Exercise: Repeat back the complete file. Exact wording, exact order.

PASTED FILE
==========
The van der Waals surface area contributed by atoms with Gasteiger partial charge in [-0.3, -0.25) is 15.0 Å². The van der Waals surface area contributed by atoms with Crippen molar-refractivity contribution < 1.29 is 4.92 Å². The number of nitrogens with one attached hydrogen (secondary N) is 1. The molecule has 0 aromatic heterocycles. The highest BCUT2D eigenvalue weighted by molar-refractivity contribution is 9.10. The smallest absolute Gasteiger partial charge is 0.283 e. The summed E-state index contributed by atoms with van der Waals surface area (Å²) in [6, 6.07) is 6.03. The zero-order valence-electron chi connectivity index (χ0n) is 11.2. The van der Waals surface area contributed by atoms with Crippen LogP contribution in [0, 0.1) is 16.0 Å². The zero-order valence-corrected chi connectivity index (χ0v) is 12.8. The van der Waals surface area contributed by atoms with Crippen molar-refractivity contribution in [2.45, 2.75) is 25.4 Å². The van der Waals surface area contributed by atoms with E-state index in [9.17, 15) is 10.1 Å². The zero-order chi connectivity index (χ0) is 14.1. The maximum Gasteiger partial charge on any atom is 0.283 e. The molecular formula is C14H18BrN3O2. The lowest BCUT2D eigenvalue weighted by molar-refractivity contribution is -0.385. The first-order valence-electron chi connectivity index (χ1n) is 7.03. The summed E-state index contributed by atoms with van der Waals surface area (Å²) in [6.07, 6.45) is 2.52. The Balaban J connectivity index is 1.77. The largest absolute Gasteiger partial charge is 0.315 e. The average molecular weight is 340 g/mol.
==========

The van der Waals surface area contributed by atoms with Gasteiger partial charge in [-0.3, -0.25) is 15.0 Å². The van der Waals surface area contributed by atoms with Crippen molar-refractivity contribution < 1.29 is 4.92 Å². The number of nitrogens with one attached hydrogen (secondary N) is 1. The molecule has 0 aromatic heterocycles. The highest BCUT2D eigenvalue weighted by molar-refractivity contribution is 9.10. The smallest absolute Gasteiger partial charge is 0.283 e. The summed E-state index contributed by atoms with van der Waals surface area (Å²) in [6, 6.07) is 6.03. The zero-order valence-electron chi connectivity index (χ0n) is 11.2. The van der Waals surface area contributed by atoms with Crippen LogP contribution in [0, 0.1) is 16.0 Å². The zero-order valence-corrected chi connectivity index (χ0v) is 12.8. The van der Waals surface area contributed by atoms with Crippen molar-refractivity contribution in [2.45, 2.75) is 25.4 Å². The van der Waals surface area contributed by atoms with E-state index in [9.17, 15) is 10.1 Å². The zero-order chi connectivity index (χ0) is 14.1. The maximum Gasteiger partial charge on any atom is 0.283 e. The molecular formula is C14H18BrN3O2. The lowest BCUT2D eigenvalue weighted by molar-refractivity contribution is -0.385. The first-order valence-electron chi connectivity index (χ1n) is 7.03. The summed E-state index contributed by atoms with van der Waals surface area (Å²) in [6.07, 6.45) is 2.52. The Balaban J connectivity index is 1.77. The largest absolute Gasteiger partial charge is 0.315 e. The average molecular weight is 340 g/mol.